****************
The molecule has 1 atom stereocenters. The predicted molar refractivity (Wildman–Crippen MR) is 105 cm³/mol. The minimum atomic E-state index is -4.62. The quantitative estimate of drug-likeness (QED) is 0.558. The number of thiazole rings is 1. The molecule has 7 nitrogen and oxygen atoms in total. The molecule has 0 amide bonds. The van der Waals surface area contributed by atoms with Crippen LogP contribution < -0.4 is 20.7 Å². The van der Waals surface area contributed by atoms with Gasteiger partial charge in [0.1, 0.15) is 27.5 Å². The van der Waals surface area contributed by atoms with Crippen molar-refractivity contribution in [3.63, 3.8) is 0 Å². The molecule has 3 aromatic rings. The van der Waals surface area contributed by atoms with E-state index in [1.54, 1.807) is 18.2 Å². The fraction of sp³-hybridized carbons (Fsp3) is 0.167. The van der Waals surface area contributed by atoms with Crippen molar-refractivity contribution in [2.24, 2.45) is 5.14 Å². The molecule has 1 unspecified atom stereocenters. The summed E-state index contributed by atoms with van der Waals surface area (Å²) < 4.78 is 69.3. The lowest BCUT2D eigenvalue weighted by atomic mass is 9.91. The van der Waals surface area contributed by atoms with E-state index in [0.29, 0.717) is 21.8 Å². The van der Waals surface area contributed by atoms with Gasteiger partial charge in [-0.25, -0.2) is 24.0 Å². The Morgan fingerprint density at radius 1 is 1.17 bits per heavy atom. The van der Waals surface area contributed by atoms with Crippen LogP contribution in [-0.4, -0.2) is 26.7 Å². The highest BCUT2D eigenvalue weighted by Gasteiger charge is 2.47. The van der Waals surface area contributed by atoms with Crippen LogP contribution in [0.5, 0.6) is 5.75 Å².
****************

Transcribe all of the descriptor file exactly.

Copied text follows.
The molecule has 1 atom stereocenters. The predicted molar refractivity (Wildman–Crippen MR) is 105 cm³/mol. The minimum atomic E-state index is -4.62. The quantitative estimate of drug-likeness (QED) is 0.558. The number of thiazole rings is 1. The molecule has 7 nitrogen and oxygen atoms in total. The molecule has 0 amide bonds. The van der Waals surface area contributed by atoms with Crippen LogP contribution < -0.4 is 20.7 Å². The van der Waals surface area contributed by atoms with Gasteiger partial charge in [0.1, 0.15) is 27.5 Å². The van der Waals surface area contributed by atoms with Crippen molar-refractivity contribution in [3.63, 3.8) is 0 Å². The molecule has 3 aromatic rings. The van der Waals surface area contributed by atoms with E-state index in [1.54, 1.807) is 18.2 Å². The fraction of sp³-hybridized carbons (Fsp3) is 0.167. The van der Waals surface area contributed by atoms with Crippen molar-refractivity contribution in [2.24, 2.45) is 5.14 Å². The molecule has 1 unspecified atom stereocenters. The summed E-state index contributed by atoms with van der Waals surface area (Å²) < 4.78 is 69.3. The lowest BCUT2D eigenvalue weighted by atomic mass is 9.91. The van der Waals surface area contributed by atoms with E-state index in [0.29, 0.717) is 21.8 Å². The van der Waals surface area contributed by atoms with Gasteiger partial charge in [-0.25, -0.2) is 24.0 Å². The Morgan fingerprint density at radius 1 is 1.17 bits per heavy atom. The van der Waals surface area contributed by atoms with Crippen LogP contribution in [-0.4, -0.2) is 26.7 Å². The highest BCUT2D eigenvalue weighted by Gasteiger charge is 2.47. The van der Waals surface area contributed by atoms with Crippen LogP contribution in [0.5, 0.6) is 5.75 Å².